The Little Robber Girl
The Boy Who Cried Wolf
AMERICAN INDIAN STORIES
Animal Sketches And Stories
Blondine Bonne Biche and Beau Minon
BRER RABBIT and HIS NEIGHBORS
CHINESE MOTHER-GOOSE RHYMES
FABLES FOR CHILDREN
FABLES FROM INDIA
FATHER PLAYS AND MOTHER PLAYS
FIRST STORIES FOR VERY LITTLE FOLK
For Classes Ii. And Iii.
For Classes Iv. And V.
For Kindergarten And Class I.
FUN FOR VERY LITTLE FOLK
Good Little Henry
JAPANESE AND OTHER ORIENTAL TALES]
Jean De La Fontaine
King Alexander's Adventures
KINGS AND WARRIORS
LAND AND WATER FAIRIES
Lessons From Nature
LITTLE STORIES that GROW BIG
MODERN FAIRY TALES
MOTHER GOOSE CONTINUED
MOTHER GOOSE JINGLES
MOTHER GOOSE SONGS AND STORIES
Myths And Legends
NEGLECT THE FIRE
ON POPULAR EDUCATION
PLACES AND FAMILIES
Poems Of Nature
RESURRECTION DAY (EASTER)
RHYMES CONCERNING "MOTHER"
RIDING SONGS for FATHER'S KNEE
ROMANCES OF THE MIDDLE AGES
SAINT VALENTINE'S DAY
Selections From The Bible
SLEEPY-TIME SONGS AND STORIES
Some Children's Poets
Songs Of Life
STORIES BY FAVORITE AMERICAN WRITERS
STORIES FOR CHILDREN
STORIES for LITTLE BOYS
STORIES FROM BOTANY
STORIES FROM GREAT BRITAIN
STORIES FROM IRELAND
STORIES FROM PHYSICS
STORIES FROM SCANDINAVIA
STORIES FROM ZOOLOGY
STORIES _for_ LITTLE GIRLS
THE DAYS OF THE WEEK
The King Of The Golden River; Or, The Black Brothers
The Little Grey Mouse
THE OLD FAIRY TALES
The Princess Rosette
THE THREE HERMITS
THE TWO OLD MEN
UNCLES AND AUNTS AND OTHER RELATIVES
VERSES ABOUT FAIRIES
WHAT MEN LIVE BY
WHERE LOVE IS, THERE GOD IS ALSO
The Little Tree That Never Grew Up
from The Green Forest Fairy Book,
Long, long ago, when the world was very young, so young that the flowers
and trees and grasses had voices and talked with each other, or sang
with the breezes that blew softly around them, there lived in the midst
of a forest a very little tree.
Now, though the Little Tree was straight as an arrow and had glossy
green leaves, she was the most unhappy little tree in all the world. She
could not sing with the winds, and neither could she speak to the other
trees around her. These other trees often spoke to the Little Tree and
asked her questions. When she did not answer, they thought the Little
Tree stupid and sulky. These other trees that could sing and speak began
to grow tall, and after a time they grew so high their topmost branches
seemed to touch the sky. Then, even though the Little Tree had spoken,
they could never have heard her. These other trees grew tall as giants.
The Little Tree grew each year, it is true; but she grew so slightly
that it could scarcely be noticed. She was greatly ashamed of her small
As the seasons went on, the branches of the tall trees grew so very
thick that they shut out the light down in the forest. Then the Little
Tree could not see the sun at all, and one by one the ferns and flowers
at her roots died from the dampness, and the Little Tree was all alone!
Nothing broke the silence of the dark, still forest save the calls of
the birds when they returned each year to build their nests, or the
sound of the branches swaying in the breeze. Then there came at last one
soft spring day when the Little Tree waked from her winter's sleep and
began to sing. She was so happy that she sang for hours; but alas! there
was no other tree to hear her or to answer her song. So the Little Tree,
though she now possessed the voice for which she had longed, was more
lonely than ever before.
At night, when all the world was sleeping, and while the Night Wind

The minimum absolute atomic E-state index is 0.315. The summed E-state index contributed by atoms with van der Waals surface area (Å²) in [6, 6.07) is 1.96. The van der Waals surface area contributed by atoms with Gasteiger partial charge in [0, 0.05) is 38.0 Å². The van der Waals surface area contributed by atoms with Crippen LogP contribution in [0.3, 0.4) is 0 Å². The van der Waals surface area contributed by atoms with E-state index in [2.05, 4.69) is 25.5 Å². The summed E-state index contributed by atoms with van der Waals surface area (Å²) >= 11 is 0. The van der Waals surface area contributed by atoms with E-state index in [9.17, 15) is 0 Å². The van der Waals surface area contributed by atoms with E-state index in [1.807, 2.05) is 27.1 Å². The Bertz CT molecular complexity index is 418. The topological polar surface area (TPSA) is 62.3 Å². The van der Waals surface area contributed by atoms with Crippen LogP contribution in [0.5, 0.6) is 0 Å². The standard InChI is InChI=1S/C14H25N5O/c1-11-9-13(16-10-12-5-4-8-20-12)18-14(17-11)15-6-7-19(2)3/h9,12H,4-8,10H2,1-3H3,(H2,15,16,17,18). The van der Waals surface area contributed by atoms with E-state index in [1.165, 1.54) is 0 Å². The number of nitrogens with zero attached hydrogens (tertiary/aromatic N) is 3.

roamed the forest, the Little Tree would weep softly to herself because
she was so sad. Then, after a time, her lament grew to be a song, a very
sad song, it is true; but oh, so very beautiful! The Night Wind, who was
fond of singing, came to listen each evening for the Little Tree's
lament, and as he blew upon his way, he carried her song to the Stars.
Now it happened one night the Little Tree was so sad and lonely that she
could not sing; instead, she wept until her tiny branches shook with
"Oh," mourned the Little Tree, "I am so lonely here! I wish I could die.
If only I might burn on some cottager's hearth or warm poor children's
hands; but alas, I am the most useless tree that grows!"
The Night Wind heard the Little Tree sobbing, and going close, whispered
softly to her:
"Oh, Little Tree, please do not be so sad. What does it matter that your
singing voice came after all the other trees had grown too tall to hear
you, or that you are such a very little tree? Your voice is so sweet and
lovely that the birds of this forest now model their choicest songs on
yours. Each night I carry your songs to the Stars, and they too have
sung your lovely music."
"Oh, Night Wind, do you tell me true?" begged the Little Tree. "For I am
such a little tree, how can the Stars hear me?"
"They hear you thus, my Little Tree," replied the Night Wind, and
brushed aside the branches of the tallest trees.
Then looking up, the Little Tree beheld the Stars high up in the heavens
shining down on her. They seemed to smile and beckon as she watched, and
so she sang her sweetest songs to please them. The Night Wind and the
Stars themselves sang with the Little Tree, and made such lovely music
that had any one been listening, they would have thought they heard
sweet strains from paradise. But all this happened when the world was
very young, and there were but few people dwelling on it.
"And now, my Little Tree," the Night Wind said, when he had dropped the
branches of the tall trees once again, "pray do not wish for some
woodman to cut you down. I would miss you sadly, if you were to go away
from the forest."
Farther on in the forest, the Night Wind met the Spirits of the Woods.
They were two sister spirits robed in floating garments made of mists.
They roamed the forest and cared for all the trees. They knew how long
each tree would dwell in the forest and when the woodman's ax would fell
it. The Spirits of the Woods possessed a magic bag of dreams, and from
this bag the Night Wind begged a dream for the Little Tree.
"Ah," he pleaded, "the Little Tree is so sad and lonely, the other trees
have grown so far away they cannot hear her sing, and neither can she
talk with them. She would dearly love a beautiful dream from this dream
bag of yours, Spirit."
"Ah, Night Wind," replied the Spirit doubtfully, "there is but one dream